`was conscious of his acts, conscious of the impending danger surrounding him, and of the probable results of his acts, and then with a reckless indifference to the probable consequences of his acts, brought about the collision and death of the deceased.' Hyde, 230 Ala. at 244, 160 So. at 238.
"A specific intent to kill is not essential to second degree murder. Fowler v. State, 155 Ala. 21, 45 So. 913 (1908); Bailey v. State, 133 Ala. 155, 32 So. 57 (1902); Titus v. State, 117 Ala. 16, 23 So. 77 (1898).
`It is not necessary that there was an intent to kill to constitute murder in the second degree. It is sufficient if the defendant voluntarily set in motion or applied an unlawful force from which death ensued, however free the action may be from actual purpose to kill.' Smith v. State, 154 Ala. 31 at 34, 45 So. 626 at 627 (1908).
Nor is it necessary that the defendant should have entertained the intent to do an unlawful act or that he should have his mind fixed upon the unlawful quality of the act he intended to do. `It was enough that he intended to do what he did, if that was unlawful.' Tucker v. State, 202 Ala. 5 at 6, 79 So. 303 at 304 (1918).
"Murder in the second degree includes those cases which are not accompanied with the intent to take life but are committed by gross carelessness.
`A killing may also be reckless, without evincing a purpose to take the life of any particular human being, and without evincing the degree of depravity shown in the illustrations we have mentioned. There may be no purpose to do mischief, as if one from a house-top recklessly throws down a billet of wood upon the sidewalk, where persons are constantly passing, and it fall upon a person passing by and kill him. Moore v. State, 18 Ala. 532.' Fields v. State, 52 Ala. 348 at 354 (1975).
"Malice is a necessary element of murder in the second degree and is the factor which distinguishes second degree murder from first degree manslaughter. Roberson v. State, 183 Ala. 43, 62 So. 837 (1913); Smith v. State, 31 Ala. App. 12, 11 So.2d 466, cert. denied, 243 Ala. 627, 11 So.2d 473 (1943). It was a settled principle of common law that where death ensues from an act done without lawful purpose, dangerous to life, malice is implied. Clarke v. State, 117 Ala. 1, 8, 23 So. 671 (1898).
"A second degree murder conviction has been sustained where the evidence indicated that the driver of the automobile was intoxicated or under the influence of whiskey, while traveling at a speed of forty to sixty-five miles per hour on the streets of Birmingham, turned a corner and the car struck and killed the deceased who was walking on the sidewalk, the car having climbed the embankment of the sidewalk which was several feet higher than the street and dragged the decease some sixty to sixty-five feet. Reed, supra. The evidence was also sufficient to support a conviction for second degree murder where the intoxicated driver of an automobile traveling at a speed of fifty miles per hour ran his car into the rear of two cars traveling in front of him and then pulled or swerved his car across the highway and ran into the automobile driven by the deceased. Williams, supra. In Hyde, supra, the conviction was sustained where the accused, under the influence of whiskey, overtook and passed the car driven by the deceased and `without reason or excuse' whipped his car across and immediately in front of the deceased, zig-zagging his car from one side of the road to the other until he hit the deceased's car in the rear. In Berness, supra, the accused was convicted of second degree murder where the evidence disclosed that he and the driver of the accused's automobile were both intoxicated and their car struck and killed a young woman who was walking about four feet off the paved portion of the highway, in the same direction as the accused's automobile was moving, but on the opposite side of the highway so that it was necessary for the automobile to cross the entire highway and go onto the shoulder of the road in order to strike the girl. Second degree murder convictions have also been sustained where the accused and another were racing each other when the deceased was killed, Wright, supra, and where the accused intentionally ran over the deceased. Blackwell v. State, 264 Ala. 553, 88 So.2d 347 (1956)."Commander, 374 So.2d at 913-915.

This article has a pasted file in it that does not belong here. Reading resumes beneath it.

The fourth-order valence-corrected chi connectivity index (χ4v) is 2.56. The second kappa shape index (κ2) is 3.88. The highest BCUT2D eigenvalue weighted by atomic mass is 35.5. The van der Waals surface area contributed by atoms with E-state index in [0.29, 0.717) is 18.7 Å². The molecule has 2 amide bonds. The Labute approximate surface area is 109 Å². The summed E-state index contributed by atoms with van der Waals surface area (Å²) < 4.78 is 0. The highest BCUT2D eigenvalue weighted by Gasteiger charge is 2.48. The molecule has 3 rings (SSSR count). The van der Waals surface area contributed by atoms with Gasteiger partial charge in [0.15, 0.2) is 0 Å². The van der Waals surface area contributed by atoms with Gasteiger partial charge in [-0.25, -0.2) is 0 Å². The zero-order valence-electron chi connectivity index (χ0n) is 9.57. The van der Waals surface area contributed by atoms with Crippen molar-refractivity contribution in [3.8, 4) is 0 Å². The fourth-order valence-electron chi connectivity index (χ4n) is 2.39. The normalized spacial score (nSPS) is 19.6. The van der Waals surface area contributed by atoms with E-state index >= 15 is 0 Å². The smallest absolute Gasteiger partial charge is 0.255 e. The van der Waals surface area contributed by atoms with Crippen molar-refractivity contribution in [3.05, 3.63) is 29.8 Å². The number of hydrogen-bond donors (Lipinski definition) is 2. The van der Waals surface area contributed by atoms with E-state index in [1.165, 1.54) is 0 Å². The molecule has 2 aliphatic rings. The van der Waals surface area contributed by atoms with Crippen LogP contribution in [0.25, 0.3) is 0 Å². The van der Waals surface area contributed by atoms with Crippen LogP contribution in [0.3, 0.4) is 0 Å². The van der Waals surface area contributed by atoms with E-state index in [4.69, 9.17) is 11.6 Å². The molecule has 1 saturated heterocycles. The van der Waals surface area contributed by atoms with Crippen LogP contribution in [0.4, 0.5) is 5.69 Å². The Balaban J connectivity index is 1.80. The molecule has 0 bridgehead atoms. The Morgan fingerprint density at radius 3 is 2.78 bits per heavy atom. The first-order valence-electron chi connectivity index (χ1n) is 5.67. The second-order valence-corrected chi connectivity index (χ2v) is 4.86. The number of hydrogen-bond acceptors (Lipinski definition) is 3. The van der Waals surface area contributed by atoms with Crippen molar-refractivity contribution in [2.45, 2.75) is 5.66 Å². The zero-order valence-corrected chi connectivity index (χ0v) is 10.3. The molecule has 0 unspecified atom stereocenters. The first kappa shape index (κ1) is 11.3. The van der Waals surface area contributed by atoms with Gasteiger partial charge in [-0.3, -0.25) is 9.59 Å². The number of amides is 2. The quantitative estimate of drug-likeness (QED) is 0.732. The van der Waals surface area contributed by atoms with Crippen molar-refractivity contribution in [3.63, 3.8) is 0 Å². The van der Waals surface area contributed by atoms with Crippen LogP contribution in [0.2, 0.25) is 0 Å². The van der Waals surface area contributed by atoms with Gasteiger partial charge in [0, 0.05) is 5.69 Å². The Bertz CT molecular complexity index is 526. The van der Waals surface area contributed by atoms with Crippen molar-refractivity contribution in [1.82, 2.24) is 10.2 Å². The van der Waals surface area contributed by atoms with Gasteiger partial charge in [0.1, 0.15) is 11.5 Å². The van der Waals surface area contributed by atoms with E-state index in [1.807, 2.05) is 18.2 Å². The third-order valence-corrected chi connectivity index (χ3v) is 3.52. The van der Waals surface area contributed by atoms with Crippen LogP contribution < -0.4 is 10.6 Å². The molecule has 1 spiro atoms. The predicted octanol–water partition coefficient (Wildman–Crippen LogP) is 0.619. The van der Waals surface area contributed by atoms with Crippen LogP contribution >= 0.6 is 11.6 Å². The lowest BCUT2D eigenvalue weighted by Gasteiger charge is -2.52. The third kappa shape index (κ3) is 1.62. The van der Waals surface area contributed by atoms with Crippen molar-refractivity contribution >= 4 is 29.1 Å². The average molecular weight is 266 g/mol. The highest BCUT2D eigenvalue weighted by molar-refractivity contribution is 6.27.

The facts in Commander are that the defendant, while legally intoxicated and traveling at a substantial but undetermined rate of speed, plowed into the rear end of a vehicle parked completely off the paved portion of a straight but unmarked county road. The collision occurred at night and the lights of the parked automobile were on. We held that this evidence was sufficient to support a conviction for murder in the second degree.